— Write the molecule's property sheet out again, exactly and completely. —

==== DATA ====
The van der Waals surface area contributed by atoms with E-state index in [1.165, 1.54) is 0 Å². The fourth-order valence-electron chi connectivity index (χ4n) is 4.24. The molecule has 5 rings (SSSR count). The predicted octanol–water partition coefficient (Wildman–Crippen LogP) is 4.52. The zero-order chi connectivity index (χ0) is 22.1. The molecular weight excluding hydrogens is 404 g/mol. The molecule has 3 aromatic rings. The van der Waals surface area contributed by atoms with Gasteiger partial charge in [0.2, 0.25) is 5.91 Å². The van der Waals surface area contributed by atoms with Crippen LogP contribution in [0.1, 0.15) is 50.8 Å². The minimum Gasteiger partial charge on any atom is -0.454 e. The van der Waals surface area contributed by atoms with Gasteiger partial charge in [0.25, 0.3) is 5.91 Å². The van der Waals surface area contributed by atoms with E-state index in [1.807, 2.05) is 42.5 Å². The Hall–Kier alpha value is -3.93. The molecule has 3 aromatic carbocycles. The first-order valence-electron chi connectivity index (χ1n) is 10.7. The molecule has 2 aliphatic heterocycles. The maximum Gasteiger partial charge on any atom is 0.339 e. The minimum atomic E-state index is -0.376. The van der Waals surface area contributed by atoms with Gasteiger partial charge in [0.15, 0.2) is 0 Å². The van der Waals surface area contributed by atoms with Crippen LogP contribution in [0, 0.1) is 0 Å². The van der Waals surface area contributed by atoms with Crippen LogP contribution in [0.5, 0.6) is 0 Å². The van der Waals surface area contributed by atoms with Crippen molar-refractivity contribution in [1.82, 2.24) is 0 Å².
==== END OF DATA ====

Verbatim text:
The van der Waals surface area contributed by atoms with E-state index in [1.165, 1.54) is 0 Å². The fourth-order valence-electron chi connectivity index (χ4n) is 4.24. The molecule has 5 rings (SSSR count). The predicted octanol–water partition coefficient (Wildman–Crippen LogP) is 4.52. The zero-order chi connectivity index (χ0) is 22.1. The molecular weight excluding hydrogens is 404 g/mol. The molecule has 3 aromatic rings. The van der Waals surface area contributed by atoms with Gasteiger partial charge in [0.2, 0.25) is 5.91 Å². The van der Waals surface area contributed by atoms with Crippen LogP contribution in [0.1, 0.15) is 50.8 Å². The minimum Gasteiger partial charge on any atom is -0.454 e. The van der Waals surface area contributed by atoms with Gasteiger partial charge in [0.25, 0.3) is 5.91 Å². The van der Waals surface area contributed by atoms with E-state index in [1.807, 2.05) is 42.5 Å². The Hall–Kier alpha value is -3.93. The molecule has 3 aromatic carbocycles. The first-order valence-electron chi connectivity index (χ1n) is 10.7. The molecule has 2 aliphatic heterocycles. The maximum Gasteiger partial charge on any atom is 0.339 e. The minimum atomic E-state index is -0.376. The van der Waals surface area contributed by atoms with Gasteiger partial charge in [0.15, 0.2) is 0 Å². The van der Waals surface area contributed by atoms with Crippen LogP contribution in [0, 0.1) is 0 Å². The van der Waals surface area contributed by atoms with Crippen LogP contribution in [0.5, 0.6) is 0 Å². The van der Waals surface area contributed by atoms with Crippen molar-refractivity contribution in [1.82, 2.24) is 0 Å².